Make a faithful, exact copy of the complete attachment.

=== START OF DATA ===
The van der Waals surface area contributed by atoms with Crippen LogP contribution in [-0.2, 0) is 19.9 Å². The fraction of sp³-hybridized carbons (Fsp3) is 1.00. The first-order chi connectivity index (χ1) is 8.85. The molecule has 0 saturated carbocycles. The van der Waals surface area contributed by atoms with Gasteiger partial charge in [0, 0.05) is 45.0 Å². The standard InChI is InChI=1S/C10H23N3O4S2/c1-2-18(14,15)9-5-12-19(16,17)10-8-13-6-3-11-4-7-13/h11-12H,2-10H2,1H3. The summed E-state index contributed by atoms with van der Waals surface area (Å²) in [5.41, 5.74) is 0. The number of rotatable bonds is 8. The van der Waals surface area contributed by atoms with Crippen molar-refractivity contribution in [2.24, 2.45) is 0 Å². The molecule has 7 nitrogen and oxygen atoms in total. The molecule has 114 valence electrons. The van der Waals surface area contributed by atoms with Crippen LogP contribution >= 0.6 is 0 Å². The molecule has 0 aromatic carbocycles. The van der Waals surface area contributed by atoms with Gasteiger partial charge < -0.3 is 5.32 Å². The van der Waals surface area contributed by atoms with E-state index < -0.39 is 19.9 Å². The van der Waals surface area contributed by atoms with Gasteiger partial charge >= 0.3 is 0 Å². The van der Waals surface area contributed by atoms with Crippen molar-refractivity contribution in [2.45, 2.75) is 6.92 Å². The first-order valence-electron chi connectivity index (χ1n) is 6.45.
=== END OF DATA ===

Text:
The van der Waals surface area contributed by atoms with Crippen LogP contribution in [-0.2, 0) is 19.9 Å². The fraction of sp³-hybridized carbons (Fsp3) is 1.00. The first-order chi connectivity index (χ1) is 8.85. The molecule has 0 saturated carbocycles. The van der Waals surface area contributed by atoms with Gasteiger partial charge in [0, 0.05) is 45.0 Å². The standard InChI is InChI=1S/C10H23N3O4S2/c1-2-18(14,15)9-5-12-19(16,17)10-8-13-6-3-11-4-7-13/h11-12H,2-10H2,1H3. The summed E-state index contributed by atoms with van der Waals surface area (Å²) in [5.41, 5.74) is 0. The number of rotatable bonds is 8. The van der Waals surface area contributed by atoms with Crippen molar-refractivity contribution in [2.24, 2.45) is 0 Å². The molecule has 7 nitrogen and oxygen atoms in total. The molecule has 114 valence electrons. The van der Waals surface area contributed by atoms with Crippen LogP contribution >= 0.6 is 0 Å². The molecule has 0 aromatic carbocycles. The van der Waals surface area contributed by atoms with Gasteiger partial charge < -0.3 is 5.32 Å². The van der Waals surface area contributed by atoms with E-state index < -0.39 is 19.9 Å². The van der Waals surface area contributed by atoms with Gasteiger partial charge >= 0.3 is 0 Å². The van der Waals surface area contributed by atoms with Crippen molar-refractivity contribution in [2.45, 2.75) is 6.92 Å². The first-order valence-electron chi connectivity index (χ1n) is 6.45.